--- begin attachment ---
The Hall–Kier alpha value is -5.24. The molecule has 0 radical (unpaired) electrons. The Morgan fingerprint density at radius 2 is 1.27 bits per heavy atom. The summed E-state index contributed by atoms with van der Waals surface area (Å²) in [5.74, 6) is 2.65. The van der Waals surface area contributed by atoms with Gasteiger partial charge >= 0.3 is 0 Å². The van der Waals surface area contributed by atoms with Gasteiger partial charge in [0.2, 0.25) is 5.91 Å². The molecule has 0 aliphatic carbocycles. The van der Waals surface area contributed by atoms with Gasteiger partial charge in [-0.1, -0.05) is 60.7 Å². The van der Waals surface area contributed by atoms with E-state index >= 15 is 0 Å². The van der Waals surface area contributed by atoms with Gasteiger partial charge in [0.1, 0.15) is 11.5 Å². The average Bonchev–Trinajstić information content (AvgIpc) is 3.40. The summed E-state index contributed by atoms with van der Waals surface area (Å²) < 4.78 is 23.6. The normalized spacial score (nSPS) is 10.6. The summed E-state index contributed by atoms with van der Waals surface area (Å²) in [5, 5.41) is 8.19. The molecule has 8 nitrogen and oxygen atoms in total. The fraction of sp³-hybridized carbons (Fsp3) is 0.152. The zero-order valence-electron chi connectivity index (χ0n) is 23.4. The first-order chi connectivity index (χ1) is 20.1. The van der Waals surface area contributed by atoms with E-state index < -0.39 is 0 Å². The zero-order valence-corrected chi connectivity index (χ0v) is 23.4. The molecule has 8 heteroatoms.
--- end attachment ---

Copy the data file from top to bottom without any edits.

The Hall–Kier alpha value is -5.24. The molecule has 0 radical (unpaired) electrons. The Morgan fingerprint density at radius 2 is 1.27 bits per heavy atom. The summed E-state index contributed by atoms with van der Waals surface area (Å²) in [5.74, 6) is 2.65. The van der Waals surface area contributed by atoms with Gasteiger partial charge >= 0.3 is 0 Å². The van der Waals surface area contributed by atoms with Gasteiger partial charge in [0.2, 0.25) is 5.91 Å². The molecule has 0 aliphatic carbocycles. The van der Waals surface area contributed by atoms with Gasteiger partial charge in [-0.1, -0.05) is 60.7 Å². The van der Waals surface area contributed by atoms with E-state index >= 15 is 0 Å². The van der Waals surface area contributed by atoms with Gasteiger partial charge in [0.1, 0.15) is 11.5 Å². The average Bonchev–Trinajstić information content (AvgIpc) is 3.40. The summed E-state index contributed by atoms with van der Waals surface area (Å²) < 4.78 is 23.6. The normalized spacial score (nSPS) is 10.6. The summed E-state index contributed by atoms with van der Waals surface area (Å²) in [5, 5.41) is 8.19. The molecule has 8 nitrogen and oxygen atoms in total. The fraction of sp³-hybridized carbons (Fsp3) is 0.152. The zero-order valence-electron chi connectivity index (χ0n) is 23.4. The first-order chi connectivity index (χ1) is 20.1. The van der Waals surface area contributed by atoms with E-state index < -0.39 is 0 Å². The zero-order valence-corrected chi connectivity index (χ0v) is 23.4. The molecule has 8 heteroatoms.